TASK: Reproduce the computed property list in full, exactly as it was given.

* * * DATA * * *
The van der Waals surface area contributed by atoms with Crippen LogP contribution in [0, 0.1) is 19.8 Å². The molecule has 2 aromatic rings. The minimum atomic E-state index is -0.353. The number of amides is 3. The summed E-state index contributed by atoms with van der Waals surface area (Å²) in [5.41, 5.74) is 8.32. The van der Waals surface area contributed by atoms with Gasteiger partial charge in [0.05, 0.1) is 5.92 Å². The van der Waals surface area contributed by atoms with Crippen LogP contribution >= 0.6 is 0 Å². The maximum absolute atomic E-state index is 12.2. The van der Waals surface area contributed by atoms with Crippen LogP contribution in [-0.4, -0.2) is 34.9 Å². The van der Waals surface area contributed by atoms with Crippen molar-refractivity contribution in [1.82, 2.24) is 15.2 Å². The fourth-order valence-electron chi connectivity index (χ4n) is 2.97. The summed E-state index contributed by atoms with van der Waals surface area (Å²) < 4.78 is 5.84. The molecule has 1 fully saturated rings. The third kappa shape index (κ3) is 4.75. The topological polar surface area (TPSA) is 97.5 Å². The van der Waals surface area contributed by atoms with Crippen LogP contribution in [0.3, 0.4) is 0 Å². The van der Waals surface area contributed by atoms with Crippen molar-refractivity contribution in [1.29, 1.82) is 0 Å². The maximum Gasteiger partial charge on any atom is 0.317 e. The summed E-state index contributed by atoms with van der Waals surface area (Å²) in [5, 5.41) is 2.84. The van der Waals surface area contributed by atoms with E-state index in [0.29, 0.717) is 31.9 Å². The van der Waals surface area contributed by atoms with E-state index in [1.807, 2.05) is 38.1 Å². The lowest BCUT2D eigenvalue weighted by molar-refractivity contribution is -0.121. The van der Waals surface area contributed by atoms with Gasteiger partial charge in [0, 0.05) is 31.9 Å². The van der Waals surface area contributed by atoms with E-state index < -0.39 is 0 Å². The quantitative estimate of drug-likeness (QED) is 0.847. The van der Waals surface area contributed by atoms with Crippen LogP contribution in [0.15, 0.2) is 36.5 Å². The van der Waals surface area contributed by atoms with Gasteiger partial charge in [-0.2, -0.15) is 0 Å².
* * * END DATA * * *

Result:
The van der Waals surface area contributed by atoms with Crippen LogP contribution in [0, 0.1) is 19.8 Å². The molecule has 2 aromatic rings. The minimum atomic E-state index is -0.353. The number of amides is 3. The summed E-state index contributed by atoms with van der Waals surface area (Å²) in [5.41, 5.74) is 8.32. The van der Waals surface area contributed by atoms with Gasteiger partial charge in [0.05, 0.1) is 5.92 Å². The van der Waals surface area contributed by atoms with Crippen LogP contribution >= 0.6 is 0 Å². The maximum absolute atomic E-state index is 12.2. The van der Waals surface area contributed by atoms with Crippen LogP contribution in [-0.4, -0.2) is 34.9 Å². The van der Waals surface area contributed by atoms with Crippen molar-refractivity contribution in [1.82, 2.24) is 15.2 Å². The fourth-order valence-electron chi connectivity index (χ4n) is 2.97. The summed E-state index contributed by atoms with van der Waals surface area (Å²) < 4.78 is 5.84. The molecule has 1 fully saturated rings. The third kappa shape index (κ3) is 4.75. The topological polar surface area (TPSA) is 97.5 Å². The van der Waals surface area contributed by atoms with Crippen LogP contribution in [0.3, 0.4) is 0 Å². The van der Waals surface area contributed by atoms with Crippen molar-refractivity contribution in [1.29, 1.82) is 0 Å². The maximum Gasteiger partial charge on any atom is 0.317 e. The summed E-state index contributed by atoms with van der Waals surface area (Å²) in [5, 5.41) is 2.84. The van der Waals surface area contributed by atoms with E-state index in [0.29, 0.717) is 31.9 Å². The van der Waals surface area contributed by atoms with E-state index in [1.807, 2.05) is 38.1 Å². The lowest BCUT2D eigenvalue weighted by molar-refractivity contribution is -0.121. The van der Waals surface area contributed by atoms with Gasteiger partial charge in [0, 0.05) is 31.9 Å². The van der Waals surface area contributed by atoms with E-state index < -0.39 is 0 Å². The quantitative estimate of drug-likeness (QED) is 0.847. The van der Waals surface area contributed by atoms with Crippen LogP contribution in [0.15, 0.2) is 36.5 Å². The van der Waals surface area contributed by atoms with Gasteiger partial charge in [-0.2, -0.15) is 0 Å².